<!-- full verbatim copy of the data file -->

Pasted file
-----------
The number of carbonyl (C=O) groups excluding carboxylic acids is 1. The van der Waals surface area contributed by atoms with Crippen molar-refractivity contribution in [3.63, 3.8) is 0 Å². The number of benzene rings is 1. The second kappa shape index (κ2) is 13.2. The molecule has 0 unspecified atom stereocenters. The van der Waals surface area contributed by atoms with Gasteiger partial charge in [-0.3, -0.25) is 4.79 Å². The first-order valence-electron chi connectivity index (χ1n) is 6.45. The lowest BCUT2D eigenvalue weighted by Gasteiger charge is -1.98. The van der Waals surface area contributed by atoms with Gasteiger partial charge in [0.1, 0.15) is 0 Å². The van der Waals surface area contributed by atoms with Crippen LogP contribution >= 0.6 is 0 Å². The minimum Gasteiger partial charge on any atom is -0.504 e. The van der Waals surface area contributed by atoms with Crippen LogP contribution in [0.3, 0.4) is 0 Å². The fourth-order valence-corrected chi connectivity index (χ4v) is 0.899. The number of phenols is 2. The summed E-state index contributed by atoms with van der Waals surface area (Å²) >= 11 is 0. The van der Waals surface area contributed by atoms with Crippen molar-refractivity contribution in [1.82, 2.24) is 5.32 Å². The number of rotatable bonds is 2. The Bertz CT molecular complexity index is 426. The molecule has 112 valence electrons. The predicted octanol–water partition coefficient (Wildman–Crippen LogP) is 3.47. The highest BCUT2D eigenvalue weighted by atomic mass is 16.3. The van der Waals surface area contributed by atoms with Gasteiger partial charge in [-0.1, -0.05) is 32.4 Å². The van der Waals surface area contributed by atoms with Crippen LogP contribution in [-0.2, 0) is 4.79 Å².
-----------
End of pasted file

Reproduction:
The number of carbonyl (C=O) groups excluding carboxylic acids is 1. The van der Waals surface area contributed by atoms with Crippen molar-refractivity contribution in [3.63, 3.8) is 0 Å². The number of benzene rings is 1. The second kappa shape index (κ2) is 13.2. The molecule has 0 unspecified atom stereocenters. The van der Waals surface area contributed by atoms with Gasteiger partial charge in [-0.3, -0.25) is 4.79 Å². The first-order valence-electron chi connectivity index (χ1n) is 6.45. The lowest BCUT2D eigenvalue weighted by Gasteiger charge is -1.98. The van der Waals surface area contributed by atoms with Gasteiger partial charge in [0.1, 0.15) is 0 Å². The van der Waals surface area contributed by atoms with Crippen LogP contribution >= 0.6 is 0 Å². The minimum Gasteiger partial charge on any atom is -0.504 e. The van der Waals surface area contributed by atoms with Crippen LogP contribution in [0.3, 0.4) is 0 Å². The fourth-order valence-corrected chi connectivity index (χ4v) is 0.899. The number of phenols is 2. The summed E-state index contributed by atoms with van der Waals surface area (Å²) >= 11 is 0. The van der Waals surface area contributed by atoms with Crippen molar-refractivity contribution in [1.82, 2.24) is 5.32 Å². The number of rotatable bonds is 2. The Bertz CT molecular complexity index is 426. The molecule has 112 valence electrons. The predicted octanol–water partition coefficient (Wildman–Crippen LogP) is 3.47. The highest BCUT2D eigenvalue weighted by atomic mass is 16.3. The van der Waals surface area contributed by atoms with Gasteiger partial charge in [-0.1, -0.05) is 32.4 Å². The van der Waals surface area contributed by atoms with Crippen LogP contribution in [-0.2, 0) is 4.79 Å².